The book explains, trying to avoid negative emotions like loneliness and boredom. As different products promise the power to relieve these emotions, the mind begins to associate them with relief.
Thus, to design a habit-forming product it is important to understand emotions associated with different triggers and how external factors can be used.
According to Dr BJ Fogg, Stanford University, who developed the Behaviour Model, a user’s behaviour is based on M (motivation), A (ability to perform an action), and T (trigger to prompt the action).
Thus, for a trigger to be effective, it should motivate the user enough to perform an action. Different factors motivate people, and at their core is:
- The desire for hope or anything that avoids fear
- Desire to be accepted socially or anything that avoids rejection
- Desire for pleasure or anything that avoids pain
Any one or more can motivate a person into performing a particular action. However, even if there is a strong trigger that brings in one or more of these motivators, a particular individual should have the ability to perform the action. The action should be easy to perform.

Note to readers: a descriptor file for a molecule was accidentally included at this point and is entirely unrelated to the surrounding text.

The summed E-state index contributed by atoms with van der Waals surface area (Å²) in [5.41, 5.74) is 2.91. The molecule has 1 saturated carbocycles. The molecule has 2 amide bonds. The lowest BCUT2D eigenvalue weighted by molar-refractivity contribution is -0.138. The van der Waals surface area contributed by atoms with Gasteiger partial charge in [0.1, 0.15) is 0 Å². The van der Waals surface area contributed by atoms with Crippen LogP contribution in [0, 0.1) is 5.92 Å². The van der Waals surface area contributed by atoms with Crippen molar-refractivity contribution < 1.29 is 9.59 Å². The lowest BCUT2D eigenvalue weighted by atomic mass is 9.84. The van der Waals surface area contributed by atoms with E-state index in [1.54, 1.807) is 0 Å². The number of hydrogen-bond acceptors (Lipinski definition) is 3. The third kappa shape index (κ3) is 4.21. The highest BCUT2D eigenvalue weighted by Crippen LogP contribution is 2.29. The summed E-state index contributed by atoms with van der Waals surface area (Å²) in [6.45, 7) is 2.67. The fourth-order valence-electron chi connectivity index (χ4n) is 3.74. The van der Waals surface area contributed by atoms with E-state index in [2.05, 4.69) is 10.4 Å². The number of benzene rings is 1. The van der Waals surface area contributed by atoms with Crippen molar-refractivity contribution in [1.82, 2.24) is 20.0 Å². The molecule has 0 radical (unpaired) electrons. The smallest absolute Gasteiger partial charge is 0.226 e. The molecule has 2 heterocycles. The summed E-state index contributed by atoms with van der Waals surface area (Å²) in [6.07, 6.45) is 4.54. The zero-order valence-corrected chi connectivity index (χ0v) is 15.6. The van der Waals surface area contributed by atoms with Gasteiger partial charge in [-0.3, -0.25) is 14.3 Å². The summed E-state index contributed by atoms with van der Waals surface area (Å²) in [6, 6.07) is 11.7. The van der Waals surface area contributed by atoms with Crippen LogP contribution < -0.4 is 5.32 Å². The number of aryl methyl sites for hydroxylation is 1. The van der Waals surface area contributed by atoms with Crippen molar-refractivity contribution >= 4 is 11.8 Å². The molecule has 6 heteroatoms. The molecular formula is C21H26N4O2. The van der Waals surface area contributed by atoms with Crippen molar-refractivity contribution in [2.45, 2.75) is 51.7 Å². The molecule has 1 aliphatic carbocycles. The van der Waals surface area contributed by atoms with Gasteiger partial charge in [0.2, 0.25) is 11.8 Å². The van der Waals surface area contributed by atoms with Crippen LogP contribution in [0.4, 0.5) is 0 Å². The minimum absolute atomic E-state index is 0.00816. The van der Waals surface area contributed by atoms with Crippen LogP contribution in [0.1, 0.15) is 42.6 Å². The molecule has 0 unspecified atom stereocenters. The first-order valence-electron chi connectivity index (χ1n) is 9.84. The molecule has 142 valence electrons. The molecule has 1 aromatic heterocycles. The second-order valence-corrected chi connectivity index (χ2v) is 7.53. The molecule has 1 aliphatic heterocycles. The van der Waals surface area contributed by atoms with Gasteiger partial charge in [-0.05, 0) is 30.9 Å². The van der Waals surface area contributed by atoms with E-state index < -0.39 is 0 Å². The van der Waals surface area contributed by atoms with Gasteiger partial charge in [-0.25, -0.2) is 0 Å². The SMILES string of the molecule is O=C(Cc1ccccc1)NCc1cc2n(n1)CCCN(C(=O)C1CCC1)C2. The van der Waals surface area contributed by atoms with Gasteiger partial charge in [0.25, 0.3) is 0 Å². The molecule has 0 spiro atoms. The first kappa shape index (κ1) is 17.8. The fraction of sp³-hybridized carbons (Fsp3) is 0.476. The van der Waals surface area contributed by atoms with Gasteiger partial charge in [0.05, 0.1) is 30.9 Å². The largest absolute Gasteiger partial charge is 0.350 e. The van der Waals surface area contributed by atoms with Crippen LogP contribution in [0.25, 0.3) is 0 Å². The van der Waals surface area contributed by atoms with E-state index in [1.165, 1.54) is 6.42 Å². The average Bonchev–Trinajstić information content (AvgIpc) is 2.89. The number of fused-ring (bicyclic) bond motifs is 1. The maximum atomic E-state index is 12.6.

Nir goes to describe the six core elements of simplicity that bring in ease of use. These are:
- The money it costs
- Time it takes to use it
- Level of mental labour needed
- Physical effort needed
- Amount it matches or disrupts the daily routine of an individual
- Social acceptability.
The lower the money, time, effort (physical and mental), and the more acceptable the product is and lesser deviation it brings from a physical route, the easier it will be to perform that action and subsequently become a habit.
However, Nir adds that between motivation and ability, it is easier to first target ability. It becomes important to build products that reduce the effort involved for the user. Motivation, along with ability can be increased, with Heuristics or mental shortcuts that help us make quick decisions. These are:
- Scarcity effect - the scarer something is, the higher its value
- Framing effect - if a price is altered, the desirability of the product can shift
- Endowed progress effect - closer one feels towards a goal, the more motivated they become
- Anchoring effect - one aspect or feature given more prominence over the others
But to truly get someone ‘Hooked’ to a product, the reward comes into play. It is what makes them repeatedly get to it. “Finite variability can become boring after a while, while infinite variability sustains user interest,” Nir explains.
Rewards are of different types, and can include:
- Rewards of the self - bring in a sense of accomplishment
- Rewards of the tribe - satisfy social needs and the need to be accepted
- Reward of the hunt - satisfy the basic survival instinct.
However, finding the reward that motivates a product’s targeted user is a fine balance.
It is important to provide users with autonomy or a choice. Nothing should feel constrained. If a user feels they are forced into a certain behaviour, they will end up rebelling.
“When harnessed correctly, technology can enhance lives through healthful behaviours that improve our relationships, make us smarter, and increase productivity.”
Edited by Teja Lele